We must take a careful look into the structures, policies, and programs that may be barriers to inclusion of children with disabilities in the community. Assess to intervene and create cities that are inclusive of and healthy for all! 

For the attention of: Policymakers, municipal program managers, public health practitioners, community organizations, and disability advocacy organizations.

The problem: Children with disabilities are often marginalized when they face restrictions in engaging in community life, placing them at risk for unfavourable outcomes in relation to their health and wellbeing. Public health initiatives and public health and social policy must address the needs of this population.

What we did and why: We did a comprehensive review of existing measures and tools that assess the inclusion of children in the community. We obtained expert input to develop the content of the Child Community Health Inclusion Index (CHILD-CHII). The tool addresses the diverse needs of children with various dis- abilities with a generalizable, universal design approach for community inclusion. The content was then validated  through a consensus process with experts, and the items of the tool were further clarified in this study.

What our study adds: This tool evaluates how facilities, public spaces, and municipal policies address the inclusion of children with disabilities in the Canadian context. The validated content highlights the importance of such tool to identify barriers to inclusion, and to inform the development of interventions and initiatives to address these barriers.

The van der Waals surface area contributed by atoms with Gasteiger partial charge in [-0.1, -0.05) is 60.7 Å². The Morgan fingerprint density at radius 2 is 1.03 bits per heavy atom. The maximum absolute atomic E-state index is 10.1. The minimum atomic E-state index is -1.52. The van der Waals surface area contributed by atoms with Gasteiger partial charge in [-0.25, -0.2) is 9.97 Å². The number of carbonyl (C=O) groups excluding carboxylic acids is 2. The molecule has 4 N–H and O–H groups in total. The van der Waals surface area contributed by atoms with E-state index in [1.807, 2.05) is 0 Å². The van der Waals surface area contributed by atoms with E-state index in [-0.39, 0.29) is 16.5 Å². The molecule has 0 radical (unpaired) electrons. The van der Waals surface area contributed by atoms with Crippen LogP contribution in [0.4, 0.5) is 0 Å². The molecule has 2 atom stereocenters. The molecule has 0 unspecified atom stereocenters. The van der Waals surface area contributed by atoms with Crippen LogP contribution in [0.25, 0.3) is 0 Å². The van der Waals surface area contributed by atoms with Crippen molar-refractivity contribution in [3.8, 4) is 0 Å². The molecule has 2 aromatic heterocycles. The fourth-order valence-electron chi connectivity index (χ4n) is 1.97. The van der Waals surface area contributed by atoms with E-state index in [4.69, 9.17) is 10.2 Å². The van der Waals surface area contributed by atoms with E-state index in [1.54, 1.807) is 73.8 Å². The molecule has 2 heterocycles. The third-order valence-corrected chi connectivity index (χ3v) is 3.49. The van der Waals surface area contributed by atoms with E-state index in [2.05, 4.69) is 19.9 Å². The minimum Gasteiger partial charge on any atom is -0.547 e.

Implications for city policy and practice: The Child Community Health Inclusion Index can contribute to cities to assess all health, community, leisure, and educational facilities and programs, and address improvements necessary to align with higher level frameworks such as the UN sustainable development goals and the Convention on the Rights of Children and on the Rights of Persons with Disabilities.  The use of this tool can support the development of inclusion strategies that can contribute to child and disability -friendly cities.

For further information:

Childhood Disability Link: Linking Information and New Knowledge on childhood disability to service providers and families.

Jooay: Jooay is a free app that helps children with disabilities and their families to locate leisure opportunities

Full research article: Content validation of the child community health inclusion index: a modified e-Delphi study by Paul Yejong Yoo, Annette Majnemer, Robert Wilton, Sara Ahmed & Keiko Shikako.